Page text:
As a hobby project I'm building a 2D game with a custom game engine in Android. Currently I can render a json map, and let the user interact with objects on the map. The game should be an open world map, with multiple maps. One of my current maps has a 150 x 150 tile pattern, with on every tile one or more objects. Thus, the map has 22.500, multiple layers, and more attributes. The player can edit objects (like fish in water object, plant seeds in soil, etc.), so every object needs to be stored separately. Some objects, like growing plants, need to be updated over time, even when the player is not playing the game.

My question is about efficiently saving and loading the game state. I think I need to store all the attributes of the maps, together with the objects, player progress, npc progress, and so on. Since this is a lot of data for a mobile device, I can't think of a good way to store this on the phone (or in the cloud).

I've tried the following: - Store the entire game state in a serialized file. The parsing of this file took way to long while loading, and when one object's state changed, the whole game had to be loaded. - Store every object in a sqlite database, with for every attribute a column. This was even slower than the first option, so not an option either. - Store every object serialized as a blob in the database. This option wasn't much faster than the previous one.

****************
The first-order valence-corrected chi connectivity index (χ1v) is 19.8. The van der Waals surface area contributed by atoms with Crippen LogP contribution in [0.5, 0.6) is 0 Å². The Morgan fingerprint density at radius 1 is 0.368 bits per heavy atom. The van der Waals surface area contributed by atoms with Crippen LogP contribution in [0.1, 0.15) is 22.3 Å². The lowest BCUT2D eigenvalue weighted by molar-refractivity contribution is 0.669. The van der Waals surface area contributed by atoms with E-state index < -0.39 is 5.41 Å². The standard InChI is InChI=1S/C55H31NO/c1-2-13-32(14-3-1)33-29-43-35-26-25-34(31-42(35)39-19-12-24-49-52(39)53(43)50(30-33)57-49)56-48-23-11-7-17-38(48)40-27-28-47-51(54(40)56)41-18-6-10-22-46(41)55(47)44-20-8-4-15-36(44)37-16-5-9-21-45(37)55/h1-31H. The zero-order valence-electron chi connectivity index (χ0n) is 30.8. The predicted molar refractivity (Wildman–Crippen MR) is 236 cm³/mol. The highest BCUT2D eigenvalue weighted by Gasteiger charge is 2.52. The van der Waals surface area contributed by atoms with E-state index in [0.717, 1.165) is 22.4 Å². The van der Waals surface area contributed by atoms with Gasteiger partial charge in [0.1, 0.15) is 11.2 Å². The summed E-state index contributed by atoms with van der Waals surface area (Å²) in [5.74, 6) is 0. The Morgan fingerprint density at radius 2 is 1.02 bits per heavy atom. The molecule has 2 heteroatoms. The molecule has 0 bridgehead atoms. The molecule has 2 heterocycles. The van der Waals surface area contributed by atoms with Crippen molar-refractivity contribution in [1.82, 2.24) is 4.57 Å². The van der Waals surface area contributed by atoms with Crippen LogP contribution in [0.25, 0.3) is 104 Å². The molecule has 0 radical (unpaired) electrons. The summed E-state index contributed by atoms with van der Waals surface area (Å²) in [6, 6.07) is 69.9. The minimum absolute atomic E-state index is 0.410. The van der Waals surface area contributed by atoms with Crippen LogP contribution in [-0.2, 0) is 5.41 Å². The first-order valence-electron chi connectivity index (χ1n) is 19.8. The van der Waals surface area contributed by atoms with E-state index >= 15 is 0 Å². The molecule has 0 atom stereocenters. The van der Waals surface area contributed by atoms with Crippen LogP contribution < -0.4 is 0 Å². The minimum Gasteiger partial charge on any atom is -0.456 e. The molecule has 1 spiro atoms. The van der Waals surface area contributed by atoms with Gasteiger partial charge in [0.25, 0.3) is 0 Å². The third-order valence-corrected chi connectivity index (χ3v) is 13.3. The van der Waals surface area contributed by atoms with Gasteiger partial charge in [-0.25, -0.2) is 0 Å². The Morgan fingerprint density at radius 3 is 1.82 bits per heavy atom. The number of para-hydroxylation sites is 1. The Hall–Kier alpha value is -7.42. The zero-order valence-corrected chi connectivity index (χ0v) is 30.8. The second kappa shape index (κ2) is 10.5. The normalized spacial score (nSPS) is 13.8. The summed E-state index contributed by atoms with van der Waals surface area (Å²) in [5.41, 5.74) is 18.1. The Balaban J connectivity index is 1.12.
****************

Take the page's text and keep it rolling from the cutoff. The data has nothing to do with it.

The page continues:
I've been looking at ObjectBox, but in order to create the entity values for this database, I need to change a lot of reference values to ToOne<> or ToMany<> objects, which will take a lot of time and since I am using the map attributes to render the maps, the wrapping and unwrapping of the objects would cause (unnecessary) delay. (This is an assumption)

How do I save the game state without causing a 20-minute loading delay?


1 Answer 1


A common solution is to divide your game world into rectangular chunks which have about the size of one screen and only load those chunks which are currently needed.

Store each chunk in one serialized file or in one database entry.

When the player enters the game, only load the chunks which are in or around their viewport.

When the player moves to a different chunk, load the chunks around them and save and unload the chunks they moved away from. This is not just important for loading times but also for conserving memory and CPU cycles for updates.

When you want things to happen to chunks even when the player isn't present (like plant growth, for example), process these for the chunk when that chunk is loaded. When the player returns to their farm, check how long ago you unloaded that chunk, and then process the plant growth accordingly.

But you might also want to take a close look at how exactly your serialization format looks on the byte level. 150x150 tiles really isn't that large. I've worked on games which could easily handle much larger maps without having to use chunks. Think carefully about how much data your really need to save. You haven't wrote much about how your data structures look, so it's hard to give any concrete advise. But usually a tile is just an integer representing the type. When you need to store more information per tile, look at how to store that information in the least bytes possible.

I'm looking forward to playing your game.


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